Eastern Exploration

Capturing decay.

Eilenburger Bahnhof Leipzig

In order to improve its profitability, the Halle-Sorau-Gubener Railway Company decided in 1872 to connect their railway network with the network of the city of Leipzig. After lengthy negotiations, the Saxon State Government granted the necessary concession on December 24, 1872 and construction on the railway line Leipzig-Eilenburg began soon after. The railway company acquired a roughly 10-hectare property, which was located far outside the city center in the then independent municipality of Reudnitz. The approximately 900 meters long and 150 meters wide station area was bordered by Eilenburger Straße, Nostitzstraße (now Reichpietschstraße), Riebeckstraße, and Gerichtsweg. On November 1, 1874, the first train rolled between Leipzig and Eilenburg.

From 1874 to 1876, the two-story station building of Eilenburg Station was constructed. The two-story brick building, designed by Richard Steche, was 115 meters long and 18 meters wide and housed several waiting and dining rooms. The total cost amounted to 365,000 Mark. On May 1, 1915, long-distance traffic, which had been handled through Eilenburg Station until then, was integrated into the newly built Leipzig Hauptbahnhof. From then on, Eilenburg Station served only as a departure and arrival station for local trains to and from Eilenburg. However, its main function was freight handling and railway maintenance. The last passenger train left the station on November 2, 1942.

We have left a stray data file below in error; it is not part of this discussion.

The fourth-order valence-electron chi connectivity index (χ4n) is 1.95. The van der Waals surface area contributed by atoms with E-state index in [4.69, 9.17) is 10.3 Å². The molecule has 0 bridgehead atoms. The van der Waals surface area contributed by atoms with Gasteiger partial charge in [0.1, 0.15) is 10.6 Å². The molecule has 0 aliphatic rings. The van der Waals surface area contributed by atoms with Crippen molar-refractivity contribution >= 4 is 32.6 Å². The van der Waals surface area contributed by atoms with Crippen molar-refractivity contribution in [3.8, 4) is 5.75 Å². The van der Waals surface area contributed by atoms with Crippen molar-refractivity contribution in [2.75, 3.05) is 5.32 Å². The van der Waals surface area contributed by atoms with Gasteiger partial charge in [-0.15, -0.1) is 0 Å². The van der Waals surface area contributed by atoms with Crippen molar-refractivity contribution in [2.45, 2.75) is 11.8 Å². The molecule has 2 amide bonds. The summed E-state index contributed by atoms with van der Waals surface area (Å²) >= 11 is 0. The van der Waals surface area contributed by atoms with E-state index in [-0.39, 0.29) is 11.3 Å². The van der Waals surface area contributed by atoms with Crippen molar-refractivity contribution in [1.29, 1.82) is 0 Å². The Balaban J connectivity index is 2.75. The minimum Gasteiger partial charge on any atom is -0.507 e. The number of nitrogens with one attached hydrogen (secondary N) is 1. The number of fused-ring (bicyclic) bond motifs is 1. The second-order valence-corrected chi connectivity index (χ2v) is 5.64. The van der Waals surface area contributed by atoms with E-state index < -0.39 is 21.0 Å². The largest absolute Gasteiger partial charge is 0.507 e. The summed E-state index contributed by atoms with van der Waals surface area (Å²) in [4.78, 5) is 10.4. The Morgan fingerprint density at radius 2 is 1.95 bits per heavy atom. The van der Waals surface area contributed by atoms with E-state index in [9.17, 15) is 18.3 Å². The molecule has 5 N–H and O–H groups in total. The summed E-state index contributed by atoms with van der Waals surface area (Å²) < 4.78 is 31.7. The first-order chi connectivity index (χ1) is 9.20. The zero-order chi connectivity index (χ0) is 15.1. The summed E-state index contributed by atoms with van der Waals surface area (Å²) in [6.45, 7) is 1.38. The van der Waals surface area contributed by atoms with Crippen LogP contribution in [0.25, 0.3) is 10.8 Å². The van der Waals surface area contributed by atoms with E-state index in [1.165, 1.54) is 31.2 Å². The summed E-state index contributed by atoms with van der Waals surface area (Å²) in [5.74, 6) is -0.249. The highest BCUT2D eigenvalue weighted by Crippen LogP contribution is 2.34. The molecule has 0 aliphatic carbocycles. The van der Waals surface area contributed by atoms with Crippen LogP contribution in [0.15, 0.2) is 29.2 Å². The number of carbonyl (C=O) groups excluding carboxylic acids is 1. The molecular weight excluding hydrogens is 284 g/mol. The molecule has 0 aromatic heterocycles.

During the war the station building was completely destroyed by aerial bombings. As a result, the facility could only be used for freight handling after 1945. From the 1960s onwards, the buildings were gradually demolished. The last company connected to the former track line was the Buchbindereimaschinenwerke Leipzig in Anger-Crottendorf. Shortly after the turn of the millennium, the last tracks were dismantled. In January 1997, the Leipzig City Council decided to convert the site into a park. Subsequently, the park Stadtteilpark Reudnitz was created, later named after Lene Voigt.

Today only a completely sealed locomotive shed, a warehouse and an administration building from the freight station (which can be seen in the pictures below) remind of the areas former usage. As of 2023 the warehouse is getting renovated.

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